As the debate over which technology will provide high-speed Internet access continues to rage, Keynote Systems set up a test where DSL and cable modems went head-to-head during peak usage evening hours. When the dust settled, DSL reigned victorious.
The month-long test consisted of more than 150,000 Web page downloads from 40 popular sites. The results showed that Web page downloads were much slower over cable modem than over T-1 connections and that cable modem performance deteriorated during peak evening usage hours.
The median download time over DSL for the 40 Web pages was 3.55 seconds in April, from 5 p.m. to 11 p.m. Pacific time. The DSL results were nearly 11 percent faster than the median of 3.97 seconds over cable modem performance during the same period. Although cable modem outperformed DSL during business hours with a 3.68 second performance versus DSL’s 4.30 seconds, cable modem performance degraded by 8 percent during the evening hours while DSL improved 17 percent. Keynote also conducted the same performance measurements over four different T-1 connections, which performed 36 to 48 percent faster than DSL or cable modem.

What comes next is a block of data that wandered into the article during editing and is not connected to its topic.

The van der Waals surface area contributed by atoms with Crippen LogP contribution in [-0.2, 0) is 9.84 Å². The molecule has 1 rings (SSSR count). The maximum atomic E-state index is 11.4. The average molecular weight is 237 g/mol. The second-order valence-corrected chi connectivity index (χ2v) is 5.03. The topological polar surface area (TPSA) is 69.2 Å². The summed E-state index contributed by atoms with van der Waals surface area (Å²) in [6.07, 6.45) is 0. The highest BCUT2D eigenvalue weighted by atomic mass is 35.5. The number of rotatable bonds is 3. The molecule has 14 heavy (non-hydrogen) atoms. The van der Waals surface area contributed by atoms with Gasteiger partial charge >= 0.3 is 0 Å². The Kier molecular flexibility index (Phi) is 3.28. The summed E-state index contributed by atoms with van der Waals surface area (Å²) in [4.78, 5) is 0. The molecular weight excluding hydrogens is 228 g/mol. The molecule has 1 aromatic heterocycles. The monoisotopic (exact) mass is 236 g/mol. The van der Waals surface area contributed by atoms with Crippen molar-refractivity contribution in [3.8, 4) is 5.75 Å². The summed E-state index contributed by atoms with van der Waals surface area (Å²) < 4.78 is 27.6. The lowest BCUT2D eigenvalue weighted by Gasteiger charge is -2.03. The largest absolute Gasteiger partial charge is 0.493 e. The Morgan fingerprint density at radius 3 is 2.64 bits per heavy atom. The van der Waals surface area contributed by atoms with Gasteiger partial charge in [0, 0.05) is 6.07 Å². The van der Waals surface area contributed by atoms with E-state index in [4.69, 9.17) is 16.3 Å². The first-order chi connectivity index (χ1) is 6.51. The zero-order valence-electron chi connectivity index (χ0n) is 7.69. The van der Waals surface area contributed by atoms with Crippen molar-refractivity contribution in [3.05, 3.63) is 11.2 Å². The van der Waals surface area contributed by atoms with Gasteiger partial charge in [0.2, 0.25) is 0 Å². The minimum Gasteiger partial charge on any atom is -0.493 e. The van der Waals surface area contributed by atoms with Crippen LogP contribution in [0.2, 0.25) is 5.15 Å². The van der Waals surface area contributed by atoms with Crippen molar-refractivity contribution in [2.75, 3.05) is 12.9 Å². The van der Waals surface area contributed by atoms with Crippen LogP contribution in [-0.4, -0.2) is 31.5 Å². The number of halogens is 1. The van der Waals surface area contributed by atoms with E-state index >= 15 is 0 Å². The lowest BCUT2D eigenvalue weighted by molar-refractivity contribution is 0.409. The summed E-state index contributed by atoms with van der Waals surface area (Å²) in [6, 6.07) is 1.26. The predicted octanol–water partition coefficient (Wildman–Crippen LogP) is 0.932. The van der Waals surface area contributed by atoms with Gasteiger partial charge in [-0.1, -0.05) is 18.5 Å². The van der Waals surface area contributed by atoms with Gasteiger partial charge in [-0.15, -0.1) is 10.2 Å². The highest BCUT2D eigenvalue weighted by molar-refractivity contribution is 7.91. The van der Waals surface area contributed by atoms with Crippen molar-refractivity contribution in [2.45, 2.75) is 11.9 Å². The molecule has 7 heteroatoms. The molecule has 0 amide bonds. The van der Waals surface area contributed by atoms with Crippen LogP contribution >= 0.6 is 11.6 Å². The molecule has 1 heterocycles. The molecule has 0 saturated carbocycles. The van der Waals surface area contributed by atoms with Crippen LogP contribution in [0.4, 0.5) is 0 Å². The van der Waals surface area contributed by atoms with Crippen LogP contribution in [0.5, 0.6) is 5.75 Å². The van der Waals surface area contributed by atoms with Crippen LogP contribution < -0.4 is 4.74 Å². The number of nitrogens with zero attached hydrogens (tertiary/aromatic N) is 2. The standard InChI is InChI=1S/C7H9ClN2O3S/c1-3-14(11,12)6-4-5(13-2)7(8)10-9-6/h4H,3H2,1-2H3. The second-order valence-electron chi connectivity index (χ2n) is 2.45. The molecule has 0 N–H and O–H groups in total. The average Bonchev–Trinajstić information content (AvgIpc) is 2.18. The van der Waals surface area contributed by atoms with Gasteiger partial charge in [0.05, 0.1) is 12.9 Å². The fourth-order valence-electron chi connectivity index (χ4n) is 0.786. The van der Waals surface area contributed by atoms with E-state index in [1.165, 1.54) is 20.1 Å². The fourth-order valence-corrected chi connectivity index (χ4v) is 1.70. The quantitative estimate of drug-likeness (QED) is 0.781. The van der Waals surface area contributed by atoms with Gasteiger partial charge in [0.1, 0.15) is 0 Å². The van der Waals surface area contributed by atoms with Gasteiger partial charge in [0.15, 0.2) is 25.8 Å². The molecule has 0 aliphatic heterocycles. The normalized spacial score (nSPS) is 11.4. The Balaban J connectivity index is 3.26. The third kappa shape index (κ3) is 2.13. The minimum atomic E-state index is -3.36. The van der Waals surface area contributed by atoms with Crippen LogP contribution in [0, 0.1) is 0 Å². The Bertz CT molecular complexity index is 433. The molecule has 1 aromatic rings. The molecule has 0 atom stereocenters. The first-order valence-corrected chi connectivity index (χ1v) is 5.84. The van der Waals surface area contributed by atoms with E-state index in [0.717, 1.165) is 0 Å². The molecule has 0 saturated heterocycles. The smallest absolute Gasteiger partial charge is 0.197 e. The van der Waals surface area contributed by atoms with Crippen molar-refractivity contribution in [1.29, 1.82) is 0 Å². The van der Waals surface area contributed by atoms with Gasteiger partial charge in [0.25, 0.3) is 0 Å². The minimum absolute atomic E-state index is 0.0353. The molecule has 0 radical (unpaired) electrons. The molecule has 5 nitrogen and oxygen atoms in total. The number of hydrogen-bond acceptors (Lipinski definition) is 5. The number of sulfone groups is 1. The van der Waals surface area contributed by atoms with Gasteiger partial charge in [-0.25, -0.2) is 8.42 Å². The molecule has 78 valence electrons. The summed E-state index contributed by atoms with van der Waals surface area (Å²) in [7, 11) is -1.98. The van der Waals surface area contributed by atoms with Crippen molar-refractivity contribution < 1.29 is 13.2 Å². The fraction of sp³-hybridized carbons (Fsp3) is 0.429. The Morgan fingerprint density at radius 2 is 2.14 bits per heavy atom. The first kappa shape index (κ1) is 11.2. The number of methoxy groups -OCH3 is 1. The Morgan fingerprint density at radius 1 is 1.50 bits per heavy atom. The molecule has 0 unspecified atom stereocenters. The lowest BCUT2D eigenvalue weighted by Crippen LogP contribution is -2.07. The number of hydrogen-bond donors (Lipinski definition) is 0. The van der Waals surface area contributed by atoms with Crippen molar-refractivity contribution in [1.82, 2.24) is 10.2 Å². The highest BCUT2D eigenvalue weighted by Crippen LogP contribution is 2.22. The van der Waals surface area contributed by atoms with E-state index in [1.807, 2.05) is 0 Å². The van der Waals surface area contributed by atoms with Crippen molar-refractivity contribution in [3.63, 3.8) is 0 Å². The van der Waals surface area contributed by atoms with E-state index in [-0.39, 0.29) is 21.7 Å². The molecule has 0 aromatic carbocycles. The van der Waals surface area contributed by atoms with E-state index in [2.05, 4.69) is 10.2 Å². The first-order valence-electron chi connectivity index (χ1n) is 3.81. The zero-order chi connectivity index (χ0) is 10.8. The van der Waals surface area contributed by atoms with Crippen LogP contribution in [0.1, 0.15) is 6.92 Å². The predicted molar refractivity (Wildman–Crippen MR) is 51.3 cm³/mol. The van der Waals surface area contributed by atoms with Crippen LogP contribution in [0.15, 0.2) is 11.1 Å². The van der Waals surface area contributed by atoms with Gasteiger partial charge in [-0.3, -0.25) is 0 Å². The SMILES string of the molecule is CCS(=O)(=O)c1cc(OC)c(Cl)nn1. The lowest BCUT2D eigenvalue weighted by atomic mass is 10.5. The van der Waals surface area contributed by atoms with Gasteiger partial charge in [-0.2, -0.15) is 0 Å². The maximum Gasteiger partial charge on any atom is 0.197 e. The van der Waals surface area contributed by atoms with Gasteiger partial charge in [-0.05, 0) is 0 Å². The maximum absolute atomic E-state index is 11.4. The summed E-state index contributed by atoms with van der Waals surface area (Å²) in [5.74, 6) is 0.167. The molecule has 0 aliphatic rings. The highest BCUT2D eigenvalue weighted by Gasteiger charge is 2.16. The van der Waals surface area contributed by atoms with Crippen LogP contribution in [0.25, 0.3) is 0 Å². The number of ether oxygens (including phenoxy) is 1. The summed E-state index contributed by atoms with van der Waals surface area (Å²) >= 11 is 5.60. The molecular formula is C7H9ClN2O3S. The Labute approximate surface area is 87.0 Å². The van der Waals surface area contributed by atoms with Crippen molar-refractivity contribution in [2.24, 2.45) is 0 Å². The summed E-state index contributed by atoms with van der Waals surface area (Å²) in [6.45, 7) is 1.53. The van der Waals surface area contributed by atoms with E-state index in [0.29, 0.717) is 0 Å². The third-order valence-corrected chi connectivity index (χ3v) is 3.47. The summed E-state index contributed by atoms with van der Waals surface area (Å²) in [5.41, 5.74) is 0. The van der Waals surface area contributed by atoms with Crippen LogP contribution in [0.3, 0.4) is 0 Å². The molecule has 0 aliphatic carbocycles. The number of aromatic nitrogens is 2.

The test was conducted in San Francisco throughout April over an asymmetric DSL (ADSL) connection to SBC’s Pacific Bell network and a cable modem connected to the @Home Network through a cable system operated by AT&T’s TCI unit, and over T-1 connections supplied by AboveNet, Exodus, Intermedia Communications’ Digex, and Savvis Communications.
[IC_ARTICLE_OBJECT [SHOW IC_Article_ID] “table1”]